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Assuming the signal ($x$) is in volts.

The output units of pwelch are stated to be $V^2/\text{Hz}$. I wanted to confirm this so I ran:

fs = 48000;
t = [0:1/fs:5-1/fs];
x = 0.5*cos((2*pi*1000)*t);
[pxx f] = pwelch(x, 1024, 512, 1024, fs, 'onesided');
[m,i] = max(pxx);
sqrt(m*f(i))

Which results in $1.2697$ not $0.5$. There must be something I am missing! Anyone know what it is?

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  • $\begingroup$ The normalization of a spectrum estimator is kind of subject to what the designer of that algorithm wants to achieve, so your test isn't appropriate. Instead, you should take the formula (not the code), and if you really want to, track the units. But yeah, a PSD estimate should be power per bandwidth, and in the digitized sense, that would be amplitude square per frequency. But, whether that is "V² per Hz" or much more "1² per 1/f_sample" is really just an interpretation. $\endgroup$ – Marcus Müller Jul 27 '17 at 21:39
  • $\begingroup$ Pxx = pwelch(X,WINDOW,...,SPECTRUMTYPE) uses the window scaling algorithm specified by SPECTRUMTYPE when computing the power spectrum. SPECTRUMTYPE can be set to 'psd' or 'power': 'psd' - returns the power spectral density 'power' - scales each estimate of the PSD by the equivalent noise bandwidth of the window (in hertz). Use this option to obtain an estimate of the power at each frequency. The default value for SPECTRUMTYPE is 'psd'. $\endgroup$ – user28715 Jul 27 '17 at 22:03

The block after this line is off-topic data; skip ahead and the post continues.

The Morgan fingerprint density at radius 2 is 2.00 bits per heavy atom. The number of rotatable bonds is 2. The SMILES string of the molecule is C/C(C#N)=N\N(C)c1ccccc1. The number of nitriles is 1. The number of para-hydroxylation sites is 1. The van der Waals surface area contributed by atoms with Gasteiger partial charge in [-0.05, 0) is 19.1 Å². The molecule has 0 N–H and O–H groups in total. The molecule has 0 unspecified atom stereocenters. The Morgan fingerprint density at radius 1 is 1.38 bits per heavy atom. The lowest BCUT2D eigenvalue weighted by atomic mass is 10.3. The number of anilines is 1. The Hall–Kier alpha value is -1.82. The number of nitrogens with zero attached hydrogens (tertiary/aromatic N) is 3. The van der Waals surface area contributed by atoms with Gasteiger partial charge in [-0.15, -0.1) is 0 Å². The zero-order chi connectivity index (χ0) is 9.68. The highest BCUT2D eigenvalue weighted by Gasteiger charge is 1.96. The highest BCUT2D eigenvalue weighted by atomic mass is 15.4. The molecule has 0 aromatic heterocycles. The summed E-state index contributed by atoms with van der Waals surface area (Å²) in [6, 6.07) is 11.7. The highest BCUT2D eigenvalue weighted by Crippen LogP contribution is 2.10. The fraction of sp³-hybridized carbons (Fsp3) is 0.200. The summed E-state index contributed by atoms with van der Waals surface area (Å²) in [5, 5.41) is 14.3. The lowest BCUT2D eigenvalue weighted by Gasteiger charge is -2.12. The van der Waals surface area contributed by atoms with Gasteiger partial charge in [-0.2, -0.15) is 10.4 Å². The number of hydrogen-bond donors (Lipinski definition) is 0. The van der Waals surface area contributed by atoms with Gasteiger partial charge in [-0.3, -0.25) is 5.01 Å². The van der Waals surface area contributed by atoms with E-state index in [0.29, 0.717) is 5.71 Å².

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@Yatekii The linked you shared helped solve the problem. I needed to take into account (1) the gain of the window used and (2) summate over a short range of frequencies. Below is the updated code:

% Create signal
    fs = 48000;t = 0:1/fs:5-1/fs;
    A = 0.5; 
    x = A*cos((2*pi*1000)*t);
    % Run FFT
    [pxx, f] = pwelch(x, 1024, 512, 1024, fs, 'one-sided');

    % Spectral parameters
    df = f(2) - f(1);
    CG = 0.54;
    NG = 0.3974;

    % Extract peak value
    isig = round(1000/df)+1;
    Aout = sqrt(sum(pxx(isig-5:isig+5)*df)) * sqrt(2);
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Sadly I cannot comment yet but I also don't have a real answer. I can suggest you this very nice paper about matlabs pwelch: http://www.schmid-werren.ch/hanspeter/publications/2012fftnoise.pdf . Have alook at section 2.2 ;)

Good Luck!

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  • $\begingroup$ The paper you suggested helped solve my riddle, more or less I missed two steps: (1) taking the windowing into effect and (2) summing over a range. Here is the updated code: % Create signal fs = 48000;t = 0:1/fs:5-1/fs; A = 0.5; x = A*cos((2*pi*1000)*t); % Run FFT [pxx, f] = pwelch(x, 1024, 512, 1024, fs, 'one-sided'); % Spectral parameters df = f(2) - f(1); CG = 0.54; NG = 0.3974; % Extract peak value isig = round(1000/df)+1; Aout = sqrt(sum(pxx(isig-5:isig+5)*df)) * sqrt(2);} $\endgroup$ – Jamie Sep 15 '17 at 20:49
  • $\begingroup$ awesome! also please be aware that the gain factors for the windows are not only dependant on window type but also window size as far as I know. I believe Hanspeter Schmid just calculated it for a single window size. $\endgroup$ – Yatekii Sep 15 '17 at 22:32

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